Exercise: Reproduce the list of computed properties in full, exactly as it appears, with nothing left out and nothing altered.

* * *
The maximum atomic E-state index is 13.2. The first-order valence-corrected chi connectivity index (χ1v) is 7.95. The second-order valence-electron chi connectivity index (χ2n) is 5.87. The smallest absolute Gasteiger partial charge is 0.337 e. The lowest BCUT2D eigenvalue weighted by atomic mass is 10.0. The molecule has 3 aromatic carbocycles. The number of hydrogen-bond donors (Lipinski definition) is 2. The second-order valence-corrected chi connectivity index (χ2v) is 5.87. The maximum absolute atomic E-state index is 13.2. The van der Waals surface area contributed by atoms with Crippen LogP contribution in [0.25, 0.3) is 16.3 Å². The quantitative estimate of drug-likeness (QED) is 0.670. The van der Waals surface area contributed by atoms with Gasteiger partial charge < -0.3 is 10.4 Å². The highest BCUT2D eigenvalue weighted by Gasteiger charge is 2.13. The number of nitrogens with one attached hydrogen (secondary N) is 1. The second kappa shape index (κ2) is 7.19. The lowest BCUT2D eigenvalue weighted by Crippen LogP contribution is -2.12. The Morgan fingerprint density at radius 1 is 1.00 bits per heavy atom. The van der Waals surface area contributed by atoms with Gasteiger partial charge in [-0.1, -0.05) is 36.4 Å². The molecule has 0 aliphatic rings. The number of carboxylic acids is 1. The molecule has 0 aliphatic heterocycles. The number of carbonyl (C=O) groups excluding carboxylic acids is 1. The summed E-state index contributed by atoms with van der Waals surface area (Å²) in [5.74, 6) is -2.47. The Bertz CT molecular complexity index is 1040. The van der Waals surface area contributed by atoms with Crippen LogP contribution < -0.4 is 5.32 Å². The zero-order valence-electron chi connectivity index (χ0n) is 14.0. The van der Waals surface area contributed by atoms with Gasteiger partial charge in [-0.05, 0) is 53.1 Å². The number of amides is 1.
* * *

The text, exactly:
The maximum atomic E-state index is 13.2. The first-order valence-corrected chi connectivity index (χ1v) is 7.95. The second-order valence-electron chi connectivity index (χ2n) is 5.87. The smallest absolute Gasteiger partial charge is 0.337 e. The lowest BCUT2D eigenvalue weighted by atomic mass is 10.0. The molecule has 3 aromatic carbocycles. The number of hydrogen-bond donors (Lipinski definition) is 2. The second-order valence-corrected chi connectivity index (χ2v) is 5.87. The maximum absolute atomic E-state index is 13.2. The van der Waals surface area contributed by atoms with Crippen LogP contribution in [0.25, 0.3) is 16.3 Å². The quantitative estimate of drug-likeness (QED) is 0.670. The van der Waals surface area contributed by atoms with Gasteiger partial charge < -0.3 is 10.4 Å². The highest BCUT2D eigenvalue weighted by Gasteiger charge is 2.13. The number of nitrogens with one attached hydrogen (secondary N) is 1. The second kappa shape index (κ2) is 7.19. The lowest BCUT2D eigenvalue weighted by Crippen LogP contribution is -2.12. The Morgan fingerprint density at radius 1 is 1.00 bits per heavy atom. The van der Waals surface area contributed by atoms with Gasteiger partial charge in [-0.1, -0.05) is 36.4 Å². The molecule has 0 aliphatic rings. The number of carboxylic acids is 1. The molecule has 0 aliphatic heterocycles. The number of carbonyl (C=O) groups excluding carboxylic acids is 1. The summed E-state index contributed by atoms with van der Waals surface area (Å²) in [5.74, 6) is -2.47. The Bertz CT molecular complexity index is 1040. The van der Waals surface area contributed by atoms with Crippen LogP contribution < -0.4 is 5.32 Å². The zero-order valence-electron chi connectivity index (χ0n) is 14.0. The van der Waals surface area contributed by atoms with Gasteiger partial charge in [-0.05, 0) is 53.1 Å². The number of amides is 1.